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Sundance 2022 Review: 892 – “John Boyega really truly embodies the torment and distress of Easley.”

A still from 892 by Abi Damaris Corbin, an official selection of the U.S. Dramatic Competition at the 2022 Sundance Film Festival. Courtesy of Sundance Institute | photo by Chris Witt.

In her feature debut, 892, director Abi Damaris Corbin (also co-writing with Kwame Kwei-Armah) crafts a film based on the true story of Brian Easley, a former U.S. Marine.  He’s a man estranged from his wife and his daughter, though he still clearly loves both.  The veteran is currently living in a run-down motel room, and behind on payment, though there is a distinct reason for this.  It’s a reason out of his control.  But he’s about to take control back. 

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Out of desperation, one morning Easley (John Boyega) walks into a Wells Fargo bank, wearing a plain grey sweater and carrying a backpack.  He walks up to the teller, Rosa Diaz (Selenis Leyva) and takes $25 out of his account, afterwards passing her a slip of paper informing her that he has a bomb.  He gets the assistant manager Estel Valerie (Nicole Beharie, also appearing in Honk for Jesus. Save Your Soul) to lock the door.  Ever polite to his two now-hostages, Easley only has one real demand – to get the $892 dollars back from Veteran’s Affairs that was deducted from his last disability cheque.  But more than that, he wants his story told.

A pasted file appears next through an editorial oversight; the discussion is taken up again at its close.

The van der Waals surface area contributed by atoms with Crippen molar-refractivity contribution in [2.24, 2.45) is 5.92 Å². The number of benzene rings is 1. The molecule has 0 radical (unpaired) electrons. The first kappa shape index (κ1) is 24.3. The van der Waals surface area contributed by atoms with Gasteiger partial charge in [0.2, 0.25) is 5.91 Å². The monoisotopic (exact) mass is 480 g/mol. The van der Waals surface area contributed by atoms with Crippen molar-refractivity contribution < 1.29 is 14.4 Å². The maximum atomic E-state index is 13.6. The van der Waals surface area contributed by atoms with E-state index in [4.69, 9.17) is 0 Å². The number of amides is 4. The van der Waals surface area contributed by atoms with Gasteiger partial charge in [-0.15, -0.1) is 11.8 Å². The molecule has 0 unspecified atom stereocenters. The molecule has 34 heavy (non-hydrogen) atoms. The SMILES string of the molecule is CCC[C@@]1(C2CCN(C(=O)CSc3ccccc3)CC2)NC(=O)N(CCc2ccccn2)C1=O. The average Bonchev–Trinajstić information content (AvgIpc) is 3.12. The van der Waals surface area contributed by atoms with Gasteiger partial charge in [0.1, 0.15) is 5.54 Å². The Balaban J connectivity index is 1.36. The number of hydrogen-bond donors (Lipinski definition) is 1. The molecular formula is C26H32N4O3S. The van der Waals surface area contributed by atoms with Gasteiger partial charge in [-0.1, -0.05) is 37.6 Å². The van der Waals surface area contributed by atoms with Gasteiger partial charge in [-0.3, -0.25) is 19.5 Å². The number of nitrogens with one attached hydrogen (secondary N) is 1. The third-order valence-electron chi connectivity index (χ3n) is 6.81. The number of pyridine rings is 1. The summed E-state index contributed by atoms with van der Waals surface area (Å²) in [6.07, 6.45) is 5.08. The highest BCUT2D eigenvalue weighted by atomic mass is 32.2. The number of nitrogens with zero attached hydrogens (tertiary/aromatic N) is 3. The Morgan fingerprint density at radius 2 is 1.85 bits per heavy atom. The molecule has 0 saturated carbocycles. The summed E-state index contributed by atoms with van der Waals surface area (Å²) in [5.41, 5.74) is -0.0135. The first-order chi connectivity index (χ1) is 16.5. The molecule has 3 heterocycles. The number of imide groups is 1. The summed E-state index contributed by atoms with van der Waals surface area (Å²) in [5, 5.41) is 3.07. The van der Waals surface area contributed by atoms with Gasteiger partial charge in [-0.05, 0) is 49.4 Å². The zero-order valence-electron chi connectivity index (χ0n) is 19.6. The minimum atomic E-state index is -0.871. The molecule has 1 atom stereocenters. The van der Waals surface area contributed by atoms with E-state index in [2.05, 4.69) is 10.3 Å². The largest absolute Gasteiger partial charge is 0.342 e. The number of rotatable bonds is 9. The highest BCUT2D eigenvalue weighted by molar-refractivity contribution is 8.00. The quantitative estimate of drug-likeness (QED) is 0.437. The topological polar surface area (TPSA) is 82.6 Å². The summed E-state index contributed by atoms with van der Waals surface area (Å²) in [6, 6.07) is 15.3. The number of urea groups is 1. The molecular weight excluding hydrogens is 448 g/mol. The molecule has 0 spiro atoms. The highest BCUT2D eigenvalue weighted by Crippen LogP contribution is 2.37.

Boyega really truly embodies the torment and distress of Easley within the four walls of the bank.  He is quietly reassuring to the two women trapped inside with him, he’s grateful to the reporter trying to tell his story (Connie Britton), yet there is always this simmering rage beneath the surface of a man desperate for answers.  Beharie is also excellent here, stoic as Estel tries to instil a sense of confidence to Rosa.  The late Michael K. Williams also stands out (in one of his final roles) as the negotiator with whom Easley finds some common ground.  

Though for all their excellent performances, 892 can’t quite keep the tension it wants throughout its runtime.  This unfortunately, lessens the impact of the film as a whole.  You can see this film’s inevitable conclusion way before it plays out on screen, it’s never a matter of what, just a matter of when.  Adding more tension through the characters as opposed to the situation helps, but I never felt that this was the whole story.  

I’m sorry to say that I did not know about Brian Easley before seeing this film, but I feel that there are an unfortunate many who can relate to his plight – one where bureaucracy hurts those that have sacrificed so much; where current resources are simply not enough.  That said, besides this snapshot in time, I still don’t feel like I got to know him outside of this tragedy, and the man cannot be defined by just these hours alone.  While the intentions behind 892 are clear and honourable, I would have wanted more about the build-up to Easley’s entry to the bank, and certainly more about the fallout from his unnecessary and untimely death. 

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